The result was a step beyond the biographical account she had worked on before. It had become a thematic essay that embraced the breadth of the “Europe of the Holy Alliance”. Ghervas sought to break out of staid paradigms of national history to instead think of European history in terms of the longue durée and transnational spaces. She argues for viewing Europe as a triangle marked by the West (Paris or London), Russia (Moscow or Saint-Petersburg), and Constantinople (today’s Istanbul). Indeed, just as Ghervas was tracking the circulation of ideas through Sturdza’s eyes, she herself was journeying through Europe. Perhaps not unsurprisingly, Ghervas was herself becoming, as a scholar, the bridge between Russia, Southeastern Europe, and Western Europe that she had been researching about. It was in Geneva that she presented her research, as a second PhD in humanities (European studies). After several more years refining the manuscript further, Ghervas saw her book Réinventer la tradition. Alexandre Stourdza et l’Europe de la Sainte-Alliance published in 2008. It was awarded several prizes, among which the Guizot Prize of the Academie Française, the Xenopol Prize of the Romanian Academy, and shortlisted for the Grand Prix d’Histoire Chateaubriand (France). It was recently released in Romanian, and translations into Greek and Russian are in progress; an English version is under contract with Cambridge University Press and will appear in its series Ideas in Context.
Yet as Ghervas advanced professionally she felt she had to address several more sweeping questions that her original project had posed, but not fully answered. Using the same perspective she had used with Sturdza to bridge diplomatic and intellectual history, she sought to explain Europe in a longer-term context. The spirit of Braudel, kept calling. After conducting a project on “Enlarged Europe” (in space and time) at the Institute for Advance Studies in Paris, she came to the essential conclusion that peace appeared as a through line in the history of European unification. That motivated her to work on an upcoming book to be published by Harvard University Press, Conquering Peace: From the Enlightenment to the European Union, which seeks to follow the history of peace and peacemaking in Europe over the longue durée.
That might sound at first like a straightforward intellectual task, but as Ghervas explains, a number of national biases, as well as boundaries between subjects, had long been limiting the way that scholars approached the issue. Most obviously so, is that “wars excite the imagination more than peace treaties”, explains Ghervas. In this year 2014 the centenary of the outbreak of the First World War (1914) is receiving more attention than the opening of the Congress of Vienna two hundred years ago (1814). The former event has come “packaged” with a slate of heavily-promoted books, museum exhibits, and public events, whereas Vienna’s bicentennial hardly receives mention. Against a tide of World War I promotion–which itself can implicitly encourage the view of war as tragic but somehow inevitable–Ghervas has sought to intervene in the public sphere through popular articles to relocate Vienna as a historical turning point in international relations.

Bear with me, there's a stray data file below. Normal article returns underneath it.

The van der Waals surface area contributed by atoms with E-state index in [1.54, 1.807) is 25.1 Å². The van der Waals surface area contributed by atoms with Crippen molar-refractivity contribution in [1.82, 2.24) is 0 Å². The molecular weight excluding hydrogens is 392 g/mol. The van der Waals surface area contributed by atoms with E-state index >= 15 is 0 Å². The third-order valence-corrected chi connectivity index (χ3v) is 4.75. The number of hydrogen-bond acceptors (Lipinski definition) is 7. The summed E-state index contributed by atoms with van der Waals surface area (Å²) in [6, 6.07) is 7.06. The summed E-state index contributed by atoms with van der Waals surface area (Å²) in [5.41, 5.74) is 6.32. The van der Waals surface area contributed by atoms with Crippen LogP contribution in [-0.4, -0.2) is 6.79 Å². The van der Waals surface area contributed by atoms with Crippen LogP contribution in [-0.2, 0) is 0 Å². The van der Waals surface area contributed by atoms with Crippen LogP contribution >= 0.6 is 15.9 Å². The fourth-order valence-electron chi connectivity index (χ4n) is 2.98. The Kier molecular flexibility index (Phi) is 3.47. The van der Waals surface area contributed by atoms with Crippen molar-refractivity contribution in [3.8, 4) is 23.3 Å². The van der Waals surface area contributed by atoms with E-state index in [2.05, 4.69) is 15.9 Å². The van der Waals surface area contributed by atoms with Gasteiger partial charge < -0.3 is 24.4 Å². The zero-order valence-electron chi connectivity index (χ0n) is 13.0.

For the accomplishment of diplomats in Vienna, namely the principle that great powers should permanently consult with one another so as to maintain peace, was a radical innovation, one whose pre-history and post-history demands exploration. Hence, Ghervas explains, Conquering Peace aims to reconstruct five major episodes in the international organization of Europe; “spirits,” as she calls them. Each time, the European powers that had fought against a would-be continental empire (a “universal monarchy,” in the parlance of the eighteenth century) and defeated it, tried to reconstruct an international order that would prevent the menace from reoccurring; and yet again and again it manifested itself. The first “spirit” was the period from the War of Spanish Succession (around 1713) to the Napoleonic Wars, when Enlightenment thinkers like the Abbé de Saint Pierre began concocting schemes for a “perpetual peace” that would render continental warfare (and threats like a unified Franco-Spanish crown) obsolete.
These plans never materialized in the eighteenth century–witness the Revolutionary and Napoleonic Wars–but the powers that defeated France started the second spirit described in Conquering Peace, the spirit of the Congress of Vienna. It ushered in the so-called Congress System that lasted from 1815 to 1823, in which the great powers convened regularly in European cities, in order to discuss matters related to security and the preservation of peace. In her telling, the resulting political order–the Concert of Europe–was interrupted by the Crimean War (1853-1856), but it went on. It crumbled at the outbreak of the First World War. After the conflict, a new and distinct “spirit of Geneva” emerged in 1919, with the foundation of the League of Nations. Following the Second World War, the “first European spirit” slowly evolved over a decade, a moment epitomized by European statesmen like Winston Churchill, Robert Schumann, Jean Monnet, and Konrad Adenauer. Following a fifty-year stint of Western European peace held together against the threat of Soviet hegemony, the “second European spirit” was born when the Wall of Berlin fell down in 1989. It was marked by the accession of Eastern European countries to a more administratively empowered European Union.